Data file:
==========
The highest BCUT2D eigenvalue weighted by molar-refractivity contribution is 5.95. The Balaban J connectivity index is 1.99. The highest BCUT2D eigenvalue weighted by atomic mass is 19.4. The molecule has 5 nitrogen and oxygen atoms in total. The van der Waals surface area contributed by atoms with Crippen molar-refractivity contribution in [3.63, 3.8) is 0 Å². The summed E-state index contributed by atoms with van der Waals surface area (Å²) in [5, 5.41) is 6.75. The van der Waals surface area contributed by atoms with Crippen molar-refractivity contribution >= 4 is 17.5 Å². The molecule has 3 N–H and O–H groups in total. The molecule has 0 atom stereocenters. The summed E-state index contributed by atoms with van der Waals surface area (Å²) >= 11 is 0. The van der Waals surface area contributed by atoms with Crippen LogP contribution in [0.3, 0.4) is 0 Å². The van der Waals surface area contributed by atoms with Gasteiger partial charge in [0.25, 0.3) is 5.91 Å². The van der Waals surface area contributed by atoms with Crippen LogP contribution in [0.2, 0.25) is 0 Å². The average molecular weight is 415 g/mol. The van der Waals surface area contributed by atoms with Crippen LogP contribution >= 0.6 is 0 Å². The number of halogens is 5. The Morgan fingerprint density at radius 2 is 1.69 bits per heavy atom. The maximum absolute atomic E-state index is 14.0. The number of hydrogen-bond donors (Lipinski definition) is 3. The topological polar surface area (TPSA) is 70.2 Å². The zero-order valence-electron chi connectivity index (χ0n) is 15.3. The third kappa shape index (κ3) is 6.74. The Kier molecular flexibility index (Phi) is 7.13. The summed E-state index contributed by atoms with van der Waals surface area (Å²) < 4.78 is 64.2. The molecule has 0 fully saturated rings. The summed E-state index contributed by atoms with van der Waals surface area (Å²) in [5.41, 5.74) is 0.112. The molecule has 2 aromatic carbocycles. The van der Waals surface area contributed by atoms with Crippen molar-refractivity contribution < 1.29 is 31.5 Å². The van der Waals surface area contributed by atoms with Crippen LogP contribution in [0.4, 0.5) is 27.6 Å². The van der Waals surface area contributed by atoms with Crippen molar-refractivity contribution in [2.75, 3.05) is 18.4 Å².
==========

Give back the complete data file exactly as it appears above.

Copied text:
The highest BCUT2D eigenvalue weighted by molar-refractivity contribution is 5.95. The Balaban J connectivity index is 1.99. The highest BCUT2D eigenvalue weighted by atomic mass is 19.4. The molecule has 5 nitrogen and oxygen atoms in total. The van der Waals surface area contributed by atoms with Crippen molar-refractivity contribution in [3.63, 3.8) is 0 Å². The summed E-state index contributed by atoms with van der Waals surface area (Å²) in [5, 5.41) is 6.75. The van der Waals surface area contributed by atoms with Crippen molar-refractivity contribution >= 4 is 17.5 Å². The molecule has 3 N–H and O–H groups in total. The molecule has 0 atom stereocenters. The summed E-state index contributed by atoms with van der Waals surface area (Å²) >= 11 is 0. The van der Waals surface area contributed by atoms with Crippen LogP contribution in [0.3, 0.4) is 0 Å². The van der Waals surface area contributed by atoms with Gasteiger partial charge in [0.25, 0.3) is 5.91 Å². The van der Waals surface area contributed by atoms with Crippen LogP contribution in [0.2, 0.25) is 0 Å². The average molecular weight is 415 g/mol. The van der Waals surface area contributed by atoms with Crippen LogP contribution >= 0.6 is 0 Å². The number of halogens is 5. The Morgan fingerprint density at radius 2 is 1.69 bits per heavy atom. The maximum absolute atomic E-state index is 14.0. The number of hydrogen-bond donors (Lipinski definition) is 3. The topological polar surface area (TPSA) is 70.2 Å². The zero-order valence-electron chi connectivity index (χ0n) is 15.3. The third kappa shape index (κ3) is 6.74. The Kier molecular flexibility index (Phi) is 7.13. The summed E-state index contributed by atoms with van der Waals surface area (Å²) < 4.78 is 64.2. The molecule has 0 fully saturated rings. The summed E-state index contributed by atoms with van der Waals surface area (Å²) in [5.41, 5.74) is 0.112. The molecule has 2 aromatic carbocycles. The van der Waals surface area contributed by atoms with Crippen molar-refractivity contribution < 1.29 is 31.5 Å². The van der Waals surface area contributed by atoms with Crippen LogP contribution in [0.4, 0.5) is 27.6 Å². The van der Waals surface area contributed by atoms with Crippen molar-refractivity contribution in [2.75, 3.05) is 18.4 Å².